Lucid Motors: A Notable SPAC Litigation Win
In a January 11, 2023, opinion, the Northern District of California granted a motion to dismiss to Lucid Motors (Lucid), which went public via a combination with a special purpose acquisition company (SPAC) in 2021. The plaintiffs in the case claimed that Lucid and its CEO induced plaintiffs to buy the stock of Churchill Capital Corporation IV (Churchill), the SPAC, through misrepresentations and omissions about the value of Lucid. Additionally, they alleged that defendants used a scheme and fraud and violated Rule 10b-5 and Section 20(a) of the Securities Exchange Act. The securities class action allegations centered around a few statements that Lucid’s CEO made, prior to a merger announcement with Churchill, about Lucid’s future performance. The stock price of Churchill’s shares spiked after the statements were made but well before the merger was announced, presumably on rumors that Churchill and Lucid were approaching a deal. Defendants moved to dismiss the complaint based on plaintiffs’ lack of standing and failure to adequately allege actionable misrepresentations, materiality, and scienter.
The lack of standing argument—and the fact that it failed in this case—was interesting and is worth noting. Although SPACs and their targets are no strangers to all kinds of lawsuits and allegations, SPAC-related lawsuits are typically brought after the merger is completed or at least after the merger is announced. Lucid’s lawsuit is one among only a handful of pre-merger-announcement cases. The plaintiffs here were holders of shares in the SPAC, not the private company (Lucid) with which the SPAC ultimately merged. Yet the misrepresentations and securities law violations were alleged against Lucid and its CEO. The court went through a lengthy discussion of various precedent decisions and essentially concluded that although the plaintiffs do need to be holders of securities, those securities do not necessarily need to be of the entity against which harm is being alleged. The court found that plaintiffs had standing here because they had purchased securities, they had identified specific alleged misconduct, and their alleged loss was discernible.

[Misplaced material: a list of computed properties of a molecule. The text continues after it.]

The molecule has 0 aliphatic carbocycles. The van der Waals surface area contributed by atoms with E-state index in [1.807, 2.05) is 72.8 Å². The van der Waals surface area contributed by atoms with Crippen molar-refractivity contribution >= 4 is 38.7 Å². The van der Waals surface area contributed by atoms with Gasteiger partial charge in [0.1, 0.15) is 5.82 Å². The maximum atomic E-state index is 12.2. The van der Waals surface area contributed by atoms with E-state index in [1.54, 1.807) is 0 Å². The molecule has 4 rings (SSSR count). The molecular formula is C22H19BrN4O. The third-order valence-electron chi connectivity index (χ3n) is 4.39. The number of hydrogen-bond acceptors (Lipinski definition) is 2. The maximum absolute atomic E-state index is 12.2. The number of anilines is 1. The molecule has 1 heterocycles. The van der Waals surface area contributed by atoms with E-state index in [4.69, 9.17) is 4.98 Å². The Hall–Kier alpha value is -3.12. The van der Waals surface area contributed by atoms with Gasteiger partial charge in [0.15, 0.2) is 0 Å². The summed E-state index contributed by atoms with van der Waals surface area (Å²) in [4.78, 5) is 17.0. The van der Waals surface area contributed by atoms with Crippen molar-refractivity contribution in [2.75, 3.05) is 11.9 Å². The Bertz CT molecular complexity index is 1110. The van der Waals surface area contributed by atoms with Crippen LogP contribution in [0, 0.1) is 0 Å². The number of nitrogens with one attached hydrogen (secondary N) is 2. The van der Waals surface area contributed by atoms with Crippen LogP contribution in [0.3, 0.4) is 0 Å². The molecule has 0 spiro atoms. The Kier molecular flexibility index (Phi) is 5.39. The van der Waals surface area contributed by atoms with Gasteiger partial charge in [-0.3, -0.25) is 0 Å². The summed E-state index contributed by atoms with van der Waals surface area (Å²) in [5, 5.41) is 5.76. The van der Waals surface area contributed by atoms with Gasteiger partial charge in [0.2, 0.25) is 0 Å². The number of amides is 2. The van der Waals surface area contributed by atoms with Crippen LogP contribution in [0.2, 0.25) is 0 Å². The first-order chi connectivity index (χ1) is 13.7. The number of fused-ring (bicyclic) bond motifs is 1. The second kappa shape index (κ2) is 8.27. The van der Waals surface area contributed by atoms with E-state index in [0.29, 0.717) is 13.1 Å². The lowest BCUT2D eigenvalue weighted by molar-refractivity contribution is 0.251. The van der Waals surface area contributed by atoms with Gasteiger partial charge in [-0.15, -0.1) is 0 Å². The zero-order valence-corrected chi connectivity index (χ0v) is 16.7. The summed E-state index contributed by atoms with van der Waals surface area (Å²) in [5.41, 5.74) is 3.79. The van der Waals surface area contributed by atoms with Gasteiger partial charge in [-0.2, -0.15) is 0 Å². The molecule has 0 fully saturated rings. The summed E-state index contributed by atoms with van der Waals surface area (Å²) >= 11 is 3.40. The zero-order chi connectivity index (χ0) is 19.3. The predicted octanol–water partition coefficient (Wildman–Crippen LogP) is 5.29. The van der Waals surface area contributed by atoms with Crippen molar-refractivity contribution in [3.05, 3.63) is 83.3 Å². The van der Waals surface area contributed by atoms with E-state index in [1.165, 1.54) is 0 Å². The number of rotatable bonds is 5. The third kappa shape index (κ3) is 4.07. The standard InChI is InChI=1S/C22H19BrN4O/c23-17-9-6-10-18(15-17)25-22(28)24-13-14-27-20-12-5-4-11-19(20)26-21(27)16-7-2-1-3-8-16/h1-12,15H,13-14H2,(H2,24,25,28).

Defendants ultimately prevailed in their argument that plaintiffs failed to “plead facts showing that statements and conduct related to Lucid’s business would be material to any reasonable purchaser” of Churchill’s stock “at a time when no merger between the companies had been announced and, indeed, when it remained unconfirmed that the parties were even engaged in discussions.” The court specified that to “show information regarding a potential merger is material plaintiffs must be able to allege that the merger was likely to occur at the time they relied on defendants’ misrepresentations.” The court was at a loss to see “how plaintiffs could reasonably think a merger was likely when Lucid and [Churchill] had not even publicly acknowledged that a merger was being considered.”
After the 2021 SPAC boom, SPAC decisions are now starting to come out in various cases. We will undoubtedly see more developments and the setting of new precedent in the next few months.
Hart-Scott-Rodino Filing Fees to Dramatically Increase for Larger Deals
By Kenneth S. Knox and Thomas A. Donovan, K&L Gates
The Consolidated Appropriations Act ofrecently passed by Congress and signed by President Biden will dramatically restructure the filing fees charged for the submission of Hart-Scott-Rodino (HSR) filings typically required for mergers and acquisitions meeting certain financial For larger deals, the fees will increase significantly.
Currently, HSR filings require payment of the following fee, based upon the value of the transaction: